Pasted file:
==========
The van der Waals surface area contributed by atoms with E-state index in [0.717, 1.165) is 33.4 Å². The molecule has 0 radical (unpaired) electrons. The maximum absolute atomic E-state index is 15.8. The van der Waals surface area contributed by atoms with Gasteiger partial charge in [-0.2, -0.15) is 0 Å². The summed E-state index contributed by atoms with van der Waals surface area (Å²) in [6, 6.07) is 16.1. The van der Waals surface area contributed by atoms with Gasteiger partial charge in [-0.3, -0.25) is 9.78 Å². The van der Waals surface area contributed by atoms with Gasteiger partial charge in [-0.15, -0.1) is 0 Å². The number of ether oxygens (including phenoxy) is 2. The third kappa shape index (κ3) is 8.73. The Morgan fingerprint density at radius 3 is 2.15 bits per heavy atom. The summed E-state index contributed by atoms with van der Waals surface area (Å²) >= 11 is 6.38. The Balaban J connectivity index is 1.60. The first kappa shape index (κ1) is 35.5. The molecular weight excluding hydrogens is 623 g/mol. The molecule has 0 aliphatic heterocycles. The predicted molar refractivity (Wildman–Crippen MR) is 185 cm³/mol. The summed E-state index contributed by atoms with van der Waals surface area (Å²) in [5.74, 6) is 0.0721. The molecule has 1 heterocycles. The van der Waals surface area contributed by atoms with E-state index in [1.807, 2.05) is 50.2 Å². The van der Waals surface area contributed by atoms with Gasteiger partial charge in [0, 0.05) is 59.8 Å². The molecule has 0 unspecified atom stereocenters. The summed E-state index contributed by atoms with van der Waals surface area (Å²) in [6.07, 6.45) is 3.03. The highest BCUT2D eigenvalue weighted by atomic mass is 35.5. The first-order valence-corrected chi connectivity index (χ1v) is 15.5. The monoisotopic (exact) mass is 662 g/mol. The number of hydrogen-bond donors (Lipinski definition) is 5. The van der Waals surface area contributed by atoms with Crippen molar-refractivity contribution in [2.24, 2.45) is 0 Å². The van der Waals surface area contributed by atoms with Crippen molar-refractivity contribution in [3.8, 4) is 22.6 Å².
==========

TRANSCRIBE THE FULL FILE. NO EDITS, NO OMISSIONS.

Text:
The van der Waals surface area contributed by atoms with E-state index in [0.717, 1.165) is 33.4 Å². The molecule has 0 radical (unpaired) electrons. The maximum absolute atomic E-state index is 15.8. The van der Waals surface area contributed by atoms with Gasteiger partial charge in [-0.2, -0.15) is 0 Å². The summed E-state index contributed by atoms with van der Waals surface area (Å²) in [6, 6.07) is 16.1. The van der Waals surface area contributed by atoms with Gasteiger partial charge in [-0.3, -0.25) is 9.78 Å². The van der Waals surface area contributed by atoms with Gasteiger partial charge in [-0.15, -0.1) is 0 Å². The number of ether oxygens (including phenoxy) is 2. The third kappa shape index (κ3) is 8.73. The Morgan fingerprint density at radius 3 is 2.15 bits per heavy atom. The summed E-state index contributed by atoms with van der Waals surface area (Å²) >= 11 is 6.38. The Balaban J connectivity index is 1.60. The first kappa shape index (κ1) is 35.5. The molecular weight excluding hydrogens is 623 g/mol. The molecule has 0 aliphatic heterocycles. The predicted molar refractivity (Wildman–Crippen MR) is 185 cm³/mol. The summed E-state index contributed by atoms with van der Waals surface area (Å²) in [5.74, 6) is 0.0721. The molecule has 1 heterocycles. The van der Waals surface area contributed by atoms with E-state index in [1.807, 2.05) is 50.2 Å². The van der Waals surface area contributed by atoms with Gasteiger partial charge in [0, 0.05) is 59.8 Å². The molecule has 0 unspecified atom stereocenters. The summed E-state index contributed by atoms with van der Waals surface area (Å²) in [6.07, 6.45) is 3.03. The highest BCUT2D eigenvalue weighted by atomic mass is 35.5. The first-order valence-corrected chi connectivity index (χ1v) is 15.5. The monoisotopic (exact) mass is 662 g/mol. The number of hydrogen-bond donors (Lipinski definition) is 5. The van der Waals surface area contributed by atoms with Crippen molar-refractivity contribution in [2.24, 2.45) is 0 Å². The van der Waals surface area contributed by atoms with Crippen molar-refractivity contribution in [3.8, 4) is 22.6 Å².